Another time he forced Simone’s face into his crotch as he hissed something in her ear. It was agonising for me as I had to be aware of the safety of the patients even while I was filming their abuse. If I believed one of them was in such imminent danger that intervention was the only option, then the patient’s needs would come first — not the film.

It was Simone who seemed to bear the brunt of Wayne’s cruelty. She was exuberant and strong-willed, with a genetic disorder not dissimilar to Down’s syndrome.

Her favourite occupation was jumping on a trampoline, playing hula-hoop and cleaning. She’d clean the tables in the dining room and the cups in the tearoom.

But when she felt upset, she’d lie on the floor and refuse to move or try to tear up the carpet. This irritated the support workers, who took it upon themselves to ‘discipline’ her.

Vicious: Care workers trapped the young people with learning difficulties under chairs at the state-of-the-art home and stamped on their wrists if they complained

On one terrible day, which will haunt me for ever, I clocked into work at 8am, looked at the rota and realised, with a deep sense of foreboding, that three of the worst bullies were all on day-duty. Usually, there were only one or two of them on the top floor at once. I remember thinking: ‘Simone is going to get it.’

The first attack came at 9.20am.

I saw her lying in the corridor with Graham kneeling on her legs. She was screaming.
Nobody responded.

At about 2pm I found her hunched in the corner of the shower with all her clothes on. She was crying for her mother. ‘I warned you,’ a female care worker said, as she spurted shower gel into Simone’s face.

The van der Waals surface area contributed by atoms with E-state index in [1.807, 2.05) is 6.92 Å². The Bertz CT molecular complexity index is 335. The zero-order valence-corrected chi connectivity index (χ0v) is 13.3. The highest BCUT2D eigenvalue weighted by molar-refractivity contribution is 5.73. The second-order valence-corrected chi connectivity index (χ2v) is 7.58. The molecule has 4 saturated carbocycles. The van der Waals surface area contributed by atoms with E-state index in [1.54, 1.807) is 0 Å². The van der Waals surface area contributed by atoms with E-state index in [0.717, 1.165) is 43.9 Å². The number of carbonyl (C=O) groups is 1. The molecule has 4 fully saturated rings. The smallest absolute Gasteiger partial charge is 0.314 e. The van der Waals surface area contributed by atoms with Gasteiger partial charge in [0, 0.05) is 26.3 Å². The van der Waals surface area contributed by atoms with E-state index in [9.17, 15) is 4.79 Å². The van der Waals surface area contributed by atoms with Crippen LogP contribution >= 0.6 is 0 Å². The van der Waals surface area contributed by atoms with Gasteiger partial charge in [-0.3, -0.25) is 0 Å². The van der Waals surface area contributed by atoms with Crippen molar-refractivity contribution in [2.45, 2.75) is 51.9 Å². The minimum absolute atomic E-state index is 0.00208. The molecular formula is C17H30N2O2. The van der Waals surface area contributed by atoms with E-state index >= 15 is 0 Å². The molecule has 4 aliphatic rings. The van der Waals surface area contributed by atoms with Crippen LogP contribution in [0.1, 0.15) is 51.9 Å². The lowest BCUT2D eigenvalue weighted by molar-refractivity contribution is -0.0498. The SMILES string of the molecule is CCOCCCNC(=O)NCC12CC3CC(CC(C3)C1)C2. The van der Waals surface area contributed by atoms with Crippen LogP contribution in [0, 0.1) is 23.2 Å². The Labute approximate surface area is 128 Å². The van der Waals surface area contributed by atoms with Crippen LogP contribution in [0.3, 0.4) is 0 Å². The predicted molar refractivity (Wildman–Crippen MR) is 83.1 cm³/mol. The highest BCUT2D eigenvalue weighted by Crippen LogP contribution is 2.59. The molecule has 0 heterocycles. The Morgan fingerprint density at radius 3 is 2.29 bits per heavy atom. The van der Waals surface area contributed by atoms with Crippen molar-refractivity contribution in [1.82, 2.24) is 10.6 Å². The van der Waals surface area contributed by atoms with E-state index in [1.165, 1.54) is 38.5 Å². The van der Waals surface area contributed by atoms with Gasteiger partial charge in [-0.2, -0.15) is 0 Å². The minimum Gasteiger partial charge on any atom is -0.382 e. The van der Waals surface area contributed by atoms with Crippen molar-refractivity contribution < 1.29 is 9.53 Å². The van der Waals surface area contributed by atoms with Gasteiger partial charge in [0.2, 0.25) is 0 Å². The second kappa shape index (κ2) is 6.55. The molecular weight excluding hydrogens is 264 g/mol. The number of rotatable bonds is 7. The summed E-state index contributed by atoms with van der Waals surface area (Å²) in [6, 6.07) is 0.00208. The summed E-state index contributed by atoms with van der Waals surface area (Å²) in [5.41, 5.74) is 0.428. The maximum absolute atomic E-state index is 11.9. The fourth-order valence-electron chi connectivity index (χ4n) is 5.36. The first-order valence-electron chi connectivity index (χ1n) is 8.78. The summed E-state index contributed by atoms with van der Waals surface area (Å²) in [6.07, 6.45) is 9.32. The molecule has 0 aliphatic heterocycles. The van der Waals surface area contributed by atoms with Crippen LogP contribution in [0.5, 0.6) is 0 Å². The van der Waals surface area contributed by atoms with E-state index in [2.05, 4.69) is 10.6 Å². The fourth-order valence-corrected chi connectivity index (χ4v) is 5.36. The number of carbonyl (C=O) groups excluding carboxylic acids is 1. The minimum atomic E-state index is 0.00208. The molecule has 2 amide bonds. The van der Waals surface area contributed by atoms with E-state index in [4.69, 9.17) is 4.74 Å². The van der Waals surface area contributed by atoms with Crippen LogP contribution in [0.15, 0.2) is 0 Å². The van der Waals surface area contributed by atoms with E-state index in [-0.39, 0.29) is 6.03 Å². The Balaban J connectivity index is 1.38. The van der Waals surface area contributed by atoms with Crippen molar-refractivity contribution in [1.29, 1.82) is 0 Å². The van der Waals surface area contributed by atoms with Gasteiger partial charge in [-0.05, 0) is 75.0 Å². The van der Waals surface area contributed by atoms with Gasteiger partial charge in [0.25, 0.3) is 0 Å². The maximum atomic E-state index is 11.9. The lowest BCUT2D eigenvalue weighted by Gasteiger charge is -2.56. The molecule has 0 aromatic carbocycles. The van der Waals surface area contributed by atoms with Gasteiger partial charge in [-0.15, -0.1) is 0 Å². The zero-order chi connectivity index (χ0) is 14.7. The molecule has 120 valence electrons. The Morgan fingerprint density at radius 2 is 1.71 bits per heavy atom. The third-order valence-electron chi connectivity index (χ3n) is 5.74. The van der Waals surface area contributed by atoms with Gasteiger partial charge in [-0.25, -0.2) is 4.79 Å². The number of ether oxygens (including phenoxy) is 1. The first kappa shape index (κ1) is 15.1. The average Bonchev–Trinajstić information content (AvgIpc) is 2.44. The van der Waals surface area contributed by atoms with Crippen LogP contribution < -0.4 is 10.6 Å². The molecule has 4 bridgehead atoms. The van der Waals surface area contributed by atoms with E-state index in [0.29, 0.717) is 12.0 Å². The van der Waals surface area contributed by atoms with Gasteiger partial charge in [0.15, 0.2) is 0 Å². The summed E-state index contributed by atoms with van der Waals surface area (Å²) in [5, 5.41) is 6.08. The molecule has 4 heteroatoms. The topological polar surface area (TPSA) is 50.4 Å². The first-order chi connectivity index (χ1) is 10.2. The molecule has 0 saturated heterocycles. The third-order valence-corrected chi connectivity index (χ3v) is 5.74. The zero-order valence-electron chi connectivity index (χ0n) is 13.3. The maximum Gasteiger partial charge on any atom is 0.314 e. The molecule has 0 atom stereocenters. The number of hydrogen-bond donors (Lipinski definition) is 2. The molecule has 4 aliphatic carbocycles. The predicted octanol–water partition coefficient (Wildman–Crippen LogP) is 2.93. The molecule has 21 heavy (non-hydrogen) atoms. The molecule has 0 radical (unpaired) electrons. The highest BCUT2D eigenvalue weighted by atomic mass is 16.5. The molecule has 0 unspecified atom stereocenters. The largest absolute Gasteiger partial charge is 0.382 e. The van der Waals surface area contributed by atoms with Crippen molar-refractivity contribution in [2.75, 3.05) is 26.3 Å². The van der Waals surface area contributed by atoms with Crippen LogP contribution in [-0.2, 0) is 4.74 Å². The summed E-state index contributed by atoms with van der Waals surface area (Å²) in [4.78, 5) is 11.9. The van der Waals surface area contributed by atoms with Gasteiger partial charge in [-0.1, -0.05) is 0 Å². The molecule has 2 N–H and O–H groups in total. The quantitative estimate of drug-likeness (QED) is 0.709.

At 4.30pm, I heard Simone’s shrieks coming from the garden. It was March and the temperature was hovering at around freezing point. I went outside. She was sitting on the concrete with just a shirt and trousers on. Wayne had thrown a jug of cold water over her. She screamed ‘Wayne! B*****d!’ when he pushed her over. ‘No Wayne,’ she pleaded. ‘No, no Wayne.’

He pushed her to the floor again.

‘B*****d!’ she yelled. ‘I’m going to get the police on you.’

‘The police don’t care,’ he said.

Time passed. I knelt by the glass doors, filming her as she lay on the concrete shivering violently.

Finally, Wayne dragged her in ‘before she turned blue’, as he nonchalantly told a nurse who came by to see what was going on. By 8.30pm, Simone was lying in the corridor refusing to go to bed. To teach her a lesson, Graham and the female colleague who had attacked her in the shower decided to throw jugs of cold water in her face before turning on a cold electric fan to freeze her into complying.

Simone’s day finally ended in her bedroom, where four care workers pinned her to the floor — just to feed her a painkiller. When they’d finished, one of the workers picked up a vase of flowers left by Simone’s mother. Graham emptied the water over Simone’s head while his female colleague shoved the flowers into her face. Simone was too tired